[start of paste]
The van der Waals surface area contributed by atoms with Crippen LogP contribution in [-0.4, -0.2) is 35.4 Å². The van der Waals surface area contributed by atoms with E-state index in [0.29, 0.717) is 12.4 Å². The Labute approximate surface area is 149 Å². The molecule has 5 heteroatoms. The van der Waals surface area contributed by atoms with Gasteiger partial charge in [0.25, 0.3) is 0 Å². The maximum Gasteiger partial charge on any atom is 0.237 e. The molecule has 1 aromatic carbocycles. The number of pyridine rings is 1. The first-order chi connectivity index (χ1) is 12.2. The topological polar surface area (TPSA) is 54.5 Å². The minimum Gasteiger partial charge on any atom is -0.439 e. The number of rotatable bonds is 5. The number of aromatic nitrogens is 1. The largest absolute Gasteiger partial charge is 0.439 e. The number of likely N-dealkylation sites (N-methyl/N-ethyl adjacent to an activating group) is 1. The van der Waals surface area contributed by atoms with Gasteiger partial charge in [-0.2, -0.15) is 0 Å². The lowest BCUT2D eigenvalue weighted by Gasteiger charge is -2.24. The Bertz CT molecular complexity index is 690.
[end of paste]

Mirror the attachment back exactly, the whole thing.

The van der Waals surface area contributed by atoms with Crippen LogP contribution in [-0.4, -0.2) is 35.4 Å². The van der Waals surface area contributed by atoms with E-state index in [0.29, 0.717) is 12.4 Å². The Labute approximate surface area is 149 Å². The molecule has 5 heteroatoms. The van der Waals surface area contributed by atoms with Gasteiger partial charge in [0.25, 0.3) is 0 Å². The maximum Gasteiger partial charge on any atom is 0.237 e. The molecule has 1 aromatic carbocycles. The number of pyridine rings is 1. The first-order chi connectivity index (χ1) is 12.2. The topological polar surface area (TPSA) is 54.5 Å². The minimum Gasteiger partial charge on any atom is -0.439 e. The number of rotatable bonds is 5. The number of aromatic nitrogens is 1. The largest absolute Gasteiger partial charge is 0.439 e. The number of likely N-dealkylation sites (N-methyl/N-ethyl adjacent to an activating group) is 1. The van der Waals surface area contributed by atoms with Gasteiger partial charge in [-0.2, -0.15) is 0 Å². The lowest BCUT2D eigenvalue weighted by Gasteiger charge is -2.24. The Bertz CT molecular complexity index is 690.